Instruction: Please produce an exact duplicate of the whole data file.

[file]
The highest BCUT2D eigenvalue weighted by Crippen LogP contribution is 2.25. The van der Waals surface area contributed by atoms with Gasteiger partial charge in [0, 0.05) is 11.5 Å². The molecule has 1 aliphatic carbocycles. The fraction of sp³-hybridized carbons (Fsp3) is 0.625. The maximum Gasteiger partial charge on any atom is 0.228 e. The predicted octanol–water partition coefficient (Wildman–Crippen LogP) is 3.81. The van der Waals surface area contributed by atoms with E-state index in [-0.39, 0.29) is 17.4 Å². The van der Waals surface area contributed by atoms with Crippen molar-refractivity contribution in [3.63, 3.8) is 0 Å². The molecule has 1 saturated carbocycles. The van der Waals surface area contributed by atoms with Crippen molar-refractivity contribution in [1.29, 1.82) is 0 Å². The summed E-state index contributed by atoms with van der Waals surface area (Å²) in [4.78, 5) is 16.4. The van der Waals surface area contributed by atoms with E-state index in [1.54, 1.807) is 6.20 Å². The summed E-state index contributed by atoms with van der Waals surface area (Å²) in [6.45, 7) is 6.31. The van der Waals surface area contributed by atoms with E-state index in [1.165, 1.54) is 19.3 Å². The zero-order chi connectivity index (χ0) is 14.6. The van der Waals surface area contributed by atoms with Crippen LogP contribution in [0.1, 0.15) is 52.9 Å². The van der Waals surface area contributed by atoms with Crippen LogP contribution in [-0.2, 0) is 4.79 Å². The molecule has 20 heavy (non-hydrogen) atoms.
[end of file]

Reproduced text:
The highest BCUT2D eigenvalue weighted by Crippen LogP contribution is 2.25. The van der Waals surface area contributed by atoms with Gasteiger partial charge in [0, 0.05) is 11.5 Å². The molecule has 1 aliphatic carbocycles. The fraction of sp³-hybridized carbons (Fsp3) is 0.625. The maximum Gasteiger partial charge on any atom is 0.228 e. The predicted octanol–water partition coefficient (Wildman–Crippen LogP) is 3.81. The van der Waals surface area contributed by atoms with E-state index in [-0.39, 0.29) is 17.4 Å². The van der Waals surface area contributed by atoms with Crippen molar-refractivity contribution in [3.63, 3.8) is 0 Å². The molecule has 1 saturated carbocycles. The van der Waals surface area contributed by atoms with Crippen molar-refractivity contribution in [1.29, 1.82) is 0 Å². The summed E-state index contributed by atoms with van der Waals surface area (Å²) in [4.78, 5) is 16.4. The van der Waals surface area contributed by atoms with E-state index in [1.54, 1.807) is 6.20 Å². The summed E-state index contributed by atoms with van der Waals surface area (Å²) in [6.45, 7) is 6.31. The van der Waals surface area contributed by atoms with E-state index in [1.165, 1.54) is 19.3 Å². The zero-order chi connectivity index (χ0) is 14.6. The van der Waals surface area contributed by atoms with Crippen LogP contribution in [0.1, 0.15) is 52.9 Å². The van der Waals surface area contributed by atoms with Crippen LogP contribution in [-0.2, 0) is 4.79 Å². The molecule has 20 heavy (non-hydrogen) atoms.